Restaurant owners and managers face enormous employment issues that necessitate their attention. Employees’ “great resignation,” combined with the pandemic’s loss of over 800,000 deaths in the United States, has left businesses in the service industry scrambling for replacement workers.
Many restaurants are hiring people who have never worked in the hospitality sector as servers, bartenders, and wait staff. There is a learning curve for these employees when it comes to navigating their new employment.
If their previous experience with restaurants had only been as diners, the maze of food storage areas and food processing places concealed behind the public area may astonish them. They may also be surprised by how slick and dangerous the floors in those areas can be as a result of the grease used in cooking and frying, the soap used to clean the dishes and kitchen surfaces, and even the flooring material utilized.
Slips and falls in restaurants cause more than 1 million clients and 3 million food service staff to be hurt each year. Slips and falls are not amusing, despite what you may have seen on those “funny video” television shows. Head damage, broken bones, hip fractures, lacerations, spinal injuries, and severe burns from stoves or hot food are all possible outcomes. All of these injuries have the potential to cause chronic pain and suffering for the rest of one’s life. The restaurant business spends more than $2 billion each year on these injuries, which are increasing by 10% each year.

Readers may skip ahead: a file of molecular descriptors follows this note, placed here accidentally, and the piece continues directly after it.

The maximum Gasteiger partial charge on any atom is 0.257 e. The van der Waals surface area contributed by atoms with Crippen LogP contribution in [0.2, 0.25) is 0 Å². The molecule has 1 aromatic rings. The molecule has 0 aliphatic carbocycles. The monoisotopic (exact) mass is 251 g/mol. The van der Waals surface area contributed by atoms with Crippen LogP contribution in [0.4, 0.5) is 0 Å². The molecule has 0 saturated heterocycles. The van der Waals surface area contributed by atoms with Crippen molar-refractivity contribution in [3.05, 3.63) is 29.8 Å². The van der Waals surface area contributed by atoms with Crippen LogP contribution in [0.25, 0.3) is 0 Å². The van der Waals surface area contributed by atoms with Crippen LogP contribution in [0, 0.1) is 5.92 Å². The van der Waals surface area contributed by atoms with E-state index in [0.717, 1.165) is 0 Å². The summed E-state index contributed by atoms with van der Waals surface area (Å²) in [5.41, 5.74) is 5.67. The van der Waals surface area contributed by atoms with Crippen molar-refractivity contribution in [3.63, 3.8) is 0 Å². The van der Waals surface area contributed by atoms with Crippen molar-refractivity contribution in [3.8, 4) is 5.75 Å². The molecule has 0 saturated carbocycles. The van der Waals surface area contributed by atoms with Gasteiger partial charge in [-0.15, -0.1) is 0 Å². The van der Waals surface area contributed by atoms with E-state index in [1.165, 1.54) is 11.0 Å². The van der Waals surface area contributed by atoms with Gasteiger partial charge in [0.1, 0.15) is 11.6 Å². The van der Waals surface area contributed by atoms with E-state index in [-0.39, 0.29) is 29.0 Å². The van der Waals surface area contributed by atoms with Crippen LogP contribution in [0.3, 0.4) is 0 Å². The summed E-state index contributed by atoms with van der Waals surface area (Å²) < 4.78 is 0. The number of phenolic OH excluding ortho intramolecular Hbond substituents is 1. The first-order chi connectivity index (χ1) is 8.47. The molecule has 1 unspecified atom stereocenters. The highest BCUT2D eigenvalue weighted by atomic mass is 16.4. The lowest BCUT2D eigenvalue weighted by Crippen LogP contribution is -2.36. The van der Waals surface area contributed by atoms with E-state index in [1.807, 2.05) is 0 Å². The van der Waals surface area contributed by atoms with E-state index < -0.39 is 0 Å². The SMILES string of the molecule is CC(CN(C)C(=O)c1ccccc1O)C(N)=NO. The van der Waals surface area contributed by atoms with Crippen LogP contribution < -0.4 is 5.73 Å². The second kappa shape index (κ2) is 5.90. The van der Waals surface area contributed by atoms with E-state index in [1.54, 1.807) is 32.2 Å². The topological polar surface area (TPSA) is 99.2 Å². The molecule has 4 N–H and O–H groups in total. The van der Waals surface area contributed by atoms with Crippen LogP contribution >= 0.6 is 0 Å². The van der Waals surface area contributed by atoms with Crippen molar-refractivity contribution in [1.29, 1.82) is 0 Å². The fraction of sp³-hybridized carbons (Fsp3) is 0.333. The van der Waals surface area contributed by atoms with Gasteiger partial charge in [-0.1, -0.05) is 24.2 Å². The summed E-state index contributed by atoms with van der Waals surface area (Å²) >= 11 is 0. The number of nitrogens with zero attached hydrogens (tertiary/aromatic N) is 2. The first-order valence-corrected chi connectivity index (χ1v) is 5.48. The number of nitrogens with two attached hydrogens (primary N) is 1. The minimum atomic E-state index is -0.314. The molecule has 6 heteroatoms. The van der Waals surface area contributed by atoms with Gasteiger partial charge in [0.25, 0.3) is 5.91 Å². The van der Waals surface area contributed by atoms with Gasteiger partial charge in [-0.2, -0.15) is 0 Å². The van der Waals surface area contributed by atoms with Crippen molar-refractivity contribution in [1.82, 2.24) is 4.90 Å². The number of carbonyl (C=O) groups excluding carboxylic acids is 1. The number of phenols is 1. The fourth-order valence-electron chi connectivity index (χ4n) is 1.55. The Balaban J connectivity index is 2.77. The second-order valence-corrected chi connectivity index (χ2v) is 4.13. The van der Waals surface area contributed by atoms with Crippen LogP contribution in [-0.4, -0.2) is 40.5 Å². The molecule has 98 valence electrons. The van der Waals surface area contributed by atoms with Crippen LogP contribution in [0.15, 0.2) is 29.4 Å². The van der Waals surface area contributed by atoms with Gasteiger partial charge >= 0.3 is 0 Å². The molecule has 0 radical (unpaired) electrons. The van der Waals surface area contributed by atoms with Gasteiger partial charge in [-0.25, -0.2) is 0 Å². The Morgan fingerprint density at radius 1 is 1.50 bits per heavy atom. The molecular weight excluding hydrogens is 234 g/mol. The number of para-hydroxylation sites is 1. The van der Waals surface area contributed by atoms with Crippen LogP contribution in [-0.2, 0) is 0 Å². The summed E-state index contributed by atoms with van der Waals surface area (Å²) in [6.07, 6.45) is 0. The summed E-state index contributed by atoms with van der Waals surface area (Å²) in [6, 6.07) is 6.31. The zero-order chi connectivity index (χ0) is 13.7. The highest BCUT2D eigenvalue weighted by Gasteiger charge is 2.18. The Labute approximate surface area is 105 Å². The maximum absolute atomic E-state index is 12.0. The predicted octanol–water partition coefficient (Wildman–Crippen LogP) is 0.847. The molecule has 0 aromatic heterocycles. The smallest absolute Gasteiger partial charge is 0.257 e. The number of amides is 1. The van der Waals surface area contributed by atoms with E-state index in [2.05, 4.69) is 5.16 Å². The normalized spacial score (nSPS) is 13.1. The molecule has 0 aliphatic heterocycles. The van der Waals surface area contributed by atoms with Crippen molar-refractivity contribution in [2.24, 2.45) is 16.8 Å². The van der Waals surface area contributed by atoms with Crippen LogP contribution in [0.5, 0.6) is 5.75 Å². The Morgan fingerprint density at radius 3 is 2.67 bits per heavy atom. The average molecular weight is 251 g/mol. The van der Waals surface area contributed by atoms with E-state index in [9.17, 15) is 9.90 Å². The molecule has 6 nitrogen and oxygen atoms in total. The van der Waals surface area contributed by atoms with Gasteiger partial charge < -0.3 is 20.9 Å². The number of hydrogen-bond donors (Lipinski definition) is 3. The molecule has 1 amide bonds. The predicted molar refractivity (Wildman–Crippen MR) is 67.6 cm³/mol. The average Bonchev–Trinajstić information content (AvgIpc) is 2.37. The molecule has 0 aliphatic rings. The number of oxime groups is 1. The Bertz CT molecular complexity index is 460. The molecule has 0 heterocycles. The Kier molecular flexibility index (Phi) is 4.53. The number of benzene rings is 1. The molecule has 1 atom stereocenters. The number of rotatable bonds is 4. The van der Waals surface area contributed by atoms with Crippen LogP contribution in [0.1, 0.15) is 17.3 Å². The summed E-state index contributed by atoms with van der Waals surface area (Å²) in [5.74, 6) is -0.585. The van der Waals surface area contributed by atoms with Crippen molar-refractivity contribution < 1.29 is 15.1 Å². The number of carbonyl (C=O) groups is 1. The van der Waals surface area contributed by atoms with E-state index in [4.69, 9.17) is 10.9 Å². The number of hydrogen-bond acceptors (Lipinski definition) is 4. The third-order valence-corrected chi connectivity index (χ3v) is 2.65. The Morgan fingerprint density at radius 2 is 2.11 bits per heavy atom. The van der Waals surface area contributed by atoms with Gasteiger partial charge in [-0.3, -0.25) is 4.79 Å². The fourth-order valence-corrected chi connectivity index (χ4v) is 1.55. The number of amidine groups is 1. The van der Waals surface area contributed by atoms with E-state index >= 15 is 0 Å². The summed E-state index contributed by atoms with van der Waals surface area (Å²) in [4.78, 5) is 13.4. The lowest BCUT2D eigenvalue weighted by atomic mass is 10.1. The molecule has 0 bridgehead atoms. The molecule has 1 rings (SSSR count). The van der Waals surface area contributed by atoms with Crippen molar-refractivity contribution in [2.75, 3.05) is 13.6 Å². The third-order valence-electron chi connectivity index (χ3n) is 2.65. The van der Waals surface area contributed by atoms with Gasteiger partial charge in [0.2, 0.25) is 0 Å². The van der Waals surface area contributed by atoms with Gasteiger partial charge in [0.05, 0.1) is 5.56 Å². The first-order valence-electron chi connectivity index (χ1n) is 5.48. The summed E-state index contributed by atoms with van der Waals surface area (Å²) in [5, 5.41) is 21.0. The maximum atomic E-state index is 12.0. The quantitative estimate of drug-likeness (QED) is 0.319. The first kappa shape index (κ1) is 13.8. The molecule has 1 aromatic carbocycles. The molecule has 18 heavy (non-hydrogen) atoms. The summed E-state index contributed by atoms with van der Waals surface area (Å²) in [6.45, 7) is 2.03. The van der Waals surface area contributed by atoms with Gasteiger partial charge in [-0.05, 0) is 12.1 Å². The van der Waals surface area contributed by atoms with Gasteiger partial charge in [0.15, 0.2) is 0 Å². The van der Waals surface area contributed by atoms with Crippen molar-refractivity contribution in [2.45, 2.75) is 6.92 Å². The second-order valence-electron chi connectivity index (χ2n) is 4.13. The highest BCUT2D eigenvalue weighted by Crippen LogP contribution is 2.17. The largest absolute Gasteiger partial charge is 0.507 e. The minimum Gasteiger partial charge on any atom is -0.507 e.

When expanding or remodeling existing restaurants, or when building new restaurants, use slip-resistant, high-traction flooring materials to reduce the danger of slips and falls. Keep the coefficient of friction of the flooring material in mind (COF). A COF of.60 indicates great friction, a COF of.50 indicates adequate friction, and a COF of.40 indicates caution when walking on the surface.
Incorporate specific kitchen-safety floor mats made of grease-resistant materials. Spilled liquids and food run through the mat and away from the surface thanks to drainage holes in the surface.
Brush-tip mats should be placed at entrances to sweep dirt and debris off of visitors’ shoes and boots. When it’s raining or snowing, add more highly absorbent mats to the building entrances. Encourage employees to wear non-slip, professional-grade footwear.
It is your responsibility as a restaurant owner or manager to keep your guests, clients, and employees safe. The material that comes with it can help you learn more.